Source: United Soybean Board



During its recent board meeting in Charleston, S.C., the United Soybean Board was presented with the results of its independent return-on-investment study, which was conducted by Dr. Gary Williams, director of the Texas Agribusiness Market Research Center at Texas A&M University. The study found that the soybean checkoff has returned $6.40 in additional profits to U.S. soybean farmers for every dollar invested.



"The ROI study is very helpful as it shows the soybean checkoff is working," says Jim Stillman, USB Audit and Evaluation Chair and a soybean farmer from Emmetsburg, Iowa. "We are investing dollars and getting a $6.40 return for every one we invest. You think of all the different projects the checkoff invests in, and to see that kind of return for every dollar that we have spent, it's obvious we're driving demand throughout the world for our product."



Also presented to the board at the Charleston meetings were the results of the annual audit, which gave high marks to the checkoff's fiscal year 2008 financial records.



"It's very rare to have a completely clean audit," said Marc Curtis, USB Treasurer and a soybean farmer from Leland, Miss. "I'm proud of the results and proud of the USB staff. Without them, it wouldn't have happened. These results show that the board is dedicated to making sure everything is accounted for. They validate what we're doing and the financial accounting system at USB. It tells us we're doing things right."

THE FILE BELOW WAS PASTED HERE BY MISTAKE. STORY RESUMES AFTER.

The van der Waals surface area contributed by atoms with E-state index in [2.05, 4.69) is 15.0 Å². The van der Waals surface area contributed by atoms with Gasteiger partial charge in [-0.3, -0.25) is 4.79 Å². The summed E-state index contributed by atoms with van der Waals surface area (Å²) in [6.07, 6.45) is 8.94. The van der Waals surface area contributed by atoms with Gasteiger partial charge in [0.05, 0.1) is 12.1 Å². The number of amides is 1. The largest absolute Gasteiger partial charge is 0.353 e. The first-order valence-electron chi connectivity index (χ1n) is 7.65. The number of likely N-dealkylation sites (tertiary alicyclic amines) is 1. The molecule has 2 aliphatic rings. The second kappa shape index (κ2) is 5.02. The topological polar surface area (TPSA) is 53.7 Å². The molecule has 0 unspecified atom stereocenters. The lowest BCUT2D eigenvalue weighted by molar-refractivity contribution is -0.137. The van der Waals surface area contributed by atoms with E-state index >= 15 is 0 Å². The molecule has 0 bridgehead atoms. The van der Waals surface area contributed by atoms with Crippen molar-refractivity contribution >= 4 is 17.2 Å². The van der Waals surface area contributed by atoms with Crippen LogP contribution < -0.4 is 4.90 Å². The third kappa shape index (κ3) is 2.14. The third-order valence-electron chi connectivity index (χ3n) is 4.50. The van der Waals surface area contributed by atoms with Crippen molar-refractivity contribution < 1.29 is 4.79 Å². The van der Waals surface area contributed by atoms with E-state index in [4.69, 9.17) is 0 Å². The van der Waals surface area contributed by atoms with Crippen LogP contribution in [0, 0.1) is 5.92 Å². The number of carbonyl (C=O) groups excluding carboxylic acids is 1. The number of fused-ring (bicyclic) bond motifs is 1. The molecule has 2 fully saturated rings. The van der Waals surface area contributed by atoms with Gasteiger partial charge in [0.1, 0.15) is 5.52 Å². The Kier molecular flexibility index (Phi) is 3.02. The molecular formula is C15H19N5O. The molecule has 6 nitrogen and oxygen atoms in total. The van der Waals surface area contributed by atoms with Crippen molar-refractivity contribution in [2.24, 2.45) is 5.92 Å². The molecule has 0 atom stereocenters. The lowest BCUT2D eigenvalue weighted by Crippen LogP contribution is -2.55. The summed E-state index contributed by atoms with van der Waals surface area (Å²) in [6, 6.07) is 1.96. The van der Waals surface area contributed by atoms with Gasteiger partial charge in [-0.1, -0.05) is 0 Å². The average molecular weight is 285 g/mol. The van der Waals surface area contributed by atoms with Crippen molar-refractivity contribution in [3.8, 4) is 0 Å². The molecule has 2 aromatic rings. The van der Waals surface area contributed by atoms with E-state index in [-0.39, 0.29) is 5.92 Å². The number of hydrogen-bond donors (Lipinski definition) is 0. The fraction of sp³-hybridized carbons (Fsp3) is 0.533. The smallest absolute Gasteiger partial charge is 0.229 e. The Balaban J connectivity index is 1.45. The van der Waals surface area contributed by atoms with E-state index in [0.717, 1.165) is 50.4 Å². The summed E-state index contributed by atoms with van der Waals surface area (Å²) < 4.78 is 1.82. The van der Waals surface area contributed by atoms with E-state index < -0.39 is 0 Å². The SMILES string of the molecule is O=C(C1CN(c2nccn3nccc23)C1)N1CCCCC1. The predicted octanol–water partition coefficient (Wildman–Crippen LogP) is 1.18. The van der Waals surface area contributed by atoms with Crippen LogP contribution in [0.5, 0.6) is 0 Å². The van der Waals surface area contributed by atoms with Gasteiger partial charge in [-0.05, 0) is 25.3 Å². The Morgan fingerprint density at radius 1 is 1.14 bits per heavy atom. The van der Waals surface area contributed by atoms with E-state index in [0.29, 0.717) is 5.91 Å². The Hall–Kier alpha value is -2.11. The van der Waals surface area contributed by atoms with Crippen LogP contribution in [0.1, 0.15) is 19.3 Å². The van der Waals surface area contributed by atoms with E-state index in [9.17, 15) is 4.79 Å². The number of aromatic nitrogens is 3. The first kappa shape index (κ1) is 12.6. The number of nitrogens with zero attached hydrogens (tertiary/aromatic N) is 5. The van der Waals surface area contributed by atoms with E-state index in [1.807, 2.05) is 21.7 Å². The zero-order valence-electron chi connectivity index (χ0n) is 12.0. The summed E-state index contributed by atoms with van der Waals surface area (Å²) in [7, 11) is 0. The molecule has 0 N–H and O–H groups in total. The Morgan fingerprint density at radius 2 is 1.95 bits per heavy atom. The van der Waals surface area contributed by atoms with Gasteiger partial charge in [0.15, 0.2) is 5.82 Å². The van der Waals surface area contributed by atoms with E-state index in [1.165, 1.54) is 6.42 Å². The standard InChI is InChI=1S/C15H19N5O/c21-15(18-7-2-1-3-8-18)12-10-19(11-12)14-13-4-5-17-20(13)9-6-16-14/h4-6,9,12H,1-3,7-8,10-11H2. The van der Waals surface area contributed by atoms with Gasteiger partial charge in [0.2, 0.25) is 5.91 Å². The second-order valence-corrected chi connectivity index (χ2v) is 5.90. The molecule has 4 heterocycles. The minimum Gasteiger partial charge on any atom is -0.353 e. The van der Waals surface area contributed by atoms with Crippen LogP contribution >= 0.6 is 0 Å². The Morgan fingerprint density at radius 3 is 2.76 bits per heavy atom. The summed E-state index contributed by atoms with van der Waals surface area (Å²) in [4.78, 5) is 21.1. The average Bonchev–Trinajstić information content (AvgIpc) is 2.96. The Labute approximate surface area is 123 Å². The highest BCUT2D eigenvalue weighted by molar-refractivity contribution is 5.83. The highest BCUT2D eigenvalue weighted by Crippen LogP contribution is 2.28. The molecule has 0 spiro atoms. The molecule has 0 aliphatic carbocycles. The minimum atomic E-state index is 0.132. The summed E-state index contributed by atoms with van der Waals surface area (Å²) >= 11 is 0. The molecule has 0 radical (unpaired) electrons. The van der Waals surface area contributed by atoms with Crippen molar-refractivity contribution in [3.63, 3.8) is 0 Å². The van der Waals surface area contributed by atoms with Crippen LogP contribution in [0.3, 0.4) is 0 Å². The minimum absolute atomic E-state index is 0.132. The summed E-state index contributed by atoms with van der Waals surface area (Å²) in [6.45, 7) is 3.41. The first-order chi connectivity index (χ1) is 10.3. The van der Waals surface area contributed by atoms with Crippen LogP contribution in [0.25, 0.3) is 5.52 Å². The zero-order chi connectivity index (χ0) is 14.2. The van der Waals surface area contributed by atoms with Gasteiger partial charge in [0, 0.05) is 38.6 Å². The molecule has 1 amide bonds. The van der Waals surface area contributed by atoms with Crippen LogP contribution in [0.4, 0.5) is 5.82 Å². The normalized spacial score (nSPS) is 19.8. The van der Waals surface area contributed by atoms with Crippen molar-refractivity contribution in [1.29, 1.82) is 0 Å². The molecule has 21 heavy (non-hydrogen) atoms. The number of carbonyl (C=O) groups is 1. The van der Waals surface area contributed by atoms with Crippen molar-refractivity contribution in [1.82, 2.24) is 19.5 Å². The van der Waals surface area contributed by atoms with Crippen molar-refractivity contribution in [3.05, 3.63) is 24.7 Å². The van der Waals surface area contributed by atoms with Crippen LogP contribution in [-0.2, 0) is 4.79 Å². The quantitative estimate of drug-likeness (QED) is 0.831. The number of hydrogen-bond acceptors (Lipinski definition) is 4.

Mandated by the Federal Agriculture Improvement and Reform Act of 1996 and conducted every five years, the study was designed to answer two questions. First, what have been the effects of the soybean checkoff programs on U.S. and world soybean and product markets? And, second, has the soybean checkoff program benefited soybean producers?



The researchers found the answers to those questions were positive. Major conclusions of the study include:

  • The soybean checkoff has increased the size and profitability of the U.S. soybean industry.

  • The soybean checkoff has supported soybean and product prices each year by an average of 2 percent above what prices would have been without the checkoff.

  • The soybean checkoff has boosted the annual level of soybean, soybean meal and soy oil exports by an average of 5 percent, 15 percent and 24 percent, respectively.

  • The soybean checkoff has reduced the competitive threat of the South American soybean industry.

  • The soybean checkoff has acted as a countercyclical force in the soybean industry, reducing the severity of market downturns in bad years and adding to growth and profitability in good years.

The ROI study and annual audit are just two of several methods the checkoff uses to maintain fiscal responsibility and transparency. USB Chairman Chuck Myers, a soybean farmer from Lyons, Neb., said such exercises keep the checkoff farmer-leaders pointed in the right direction when it comes to investing checkoff dollars.



"We're constantly working to find out through surveys and meetings what we need to be working on and where we need to be investing soybean farmers' checkoff money," Myers said. "I think we've been very effective in doing that, and the success of the soybean checkoff shows just that."